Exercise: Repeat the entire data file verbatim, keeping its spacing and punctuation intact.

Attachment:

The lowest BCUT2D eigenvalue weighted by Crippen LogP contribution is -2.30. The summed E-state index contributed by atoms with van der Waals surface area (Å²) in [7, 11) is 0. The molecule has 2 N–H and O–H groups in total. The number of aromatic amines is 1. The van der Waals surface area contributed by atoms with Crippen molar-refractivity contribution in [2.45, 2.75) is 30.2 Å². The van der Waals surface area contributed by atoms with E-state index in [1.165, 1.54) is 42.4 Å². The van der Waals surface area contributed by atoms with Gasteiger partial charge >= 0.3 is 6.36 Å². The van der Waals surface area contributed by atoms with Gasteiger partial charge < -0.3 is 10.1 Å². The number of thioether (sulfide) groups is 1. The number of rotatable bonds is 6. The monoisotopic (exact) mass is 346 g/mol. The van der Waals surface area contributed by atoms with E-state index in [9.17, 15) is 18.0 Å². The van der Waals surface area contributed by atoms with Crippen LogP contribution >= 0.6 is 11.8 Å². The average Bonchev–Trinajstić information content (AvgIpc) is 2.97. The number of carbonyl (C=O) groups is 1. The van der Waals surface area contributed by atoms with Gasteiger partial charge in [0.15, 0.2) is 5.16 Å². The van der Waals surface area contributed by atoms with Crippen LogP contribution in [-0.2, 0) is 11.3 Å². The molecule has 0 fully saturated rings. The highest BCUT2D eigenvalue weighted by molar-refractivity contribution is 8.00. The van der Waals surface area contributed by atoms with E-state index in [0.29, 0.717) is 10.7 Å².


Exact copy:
The lowest BCUT2D eigenvalue weighted by Crippen LogP contribution is -2.30. The summed E-state index contributed by atoms with van der Waals surface area (Å²) in [7, 11) is 0. The molecule has 2 N–H and O–H groups in total. The number of aromatic amines is 1. The van der Waals surface area contributed by atoms with Crippen molar-refractivity contribution in [2.45, 2.75) is 30.2 Å². The van der Waals surface area contributed by atoms with E-state index in [1.165, 1.54) is 42.4 Å². The van der Waals surface area contributed by atoms with Gasteiger partial charge >= 0.3 is 6.36 Å². The van der Waals surface area contributed by atoms with Gasteiger partial charge < -0.3 is 10.1 Å². The number of thioether (sulfide) groups is 1. The number of rotatable bonds is 6. The monoisotopic (exact) mass is 346 g/mol. The van der Waals surface area contributed by atoms with E-state index in [9.17, 15) is 18.0 Å². The van der Waals surface area contributed by atoms with Crippen LogP contribution >= 0.6 is 11.8 Å². The average Bonchev–Trinajstić information content (AvgIpc) is 2.97. The number of carbonyl (C=O) groups is 1. The van der Waals surface area contributed by atoms with Gasteiger partial charge in [0.15, 0.2) is 5.16 Å². The van der Waals surface area contributed by atoms with Crippen LogP contribution in [-0.2, 0) is 11.3 Å². The molecule has 0 fully saturated rings. The highest BCUT2D eigenvalue weighted by molar-refractivity contribution is 8.00. The van der Waals surface area contributed by atoms with E-state index in [0.29, 0.717) is 10.7 Å².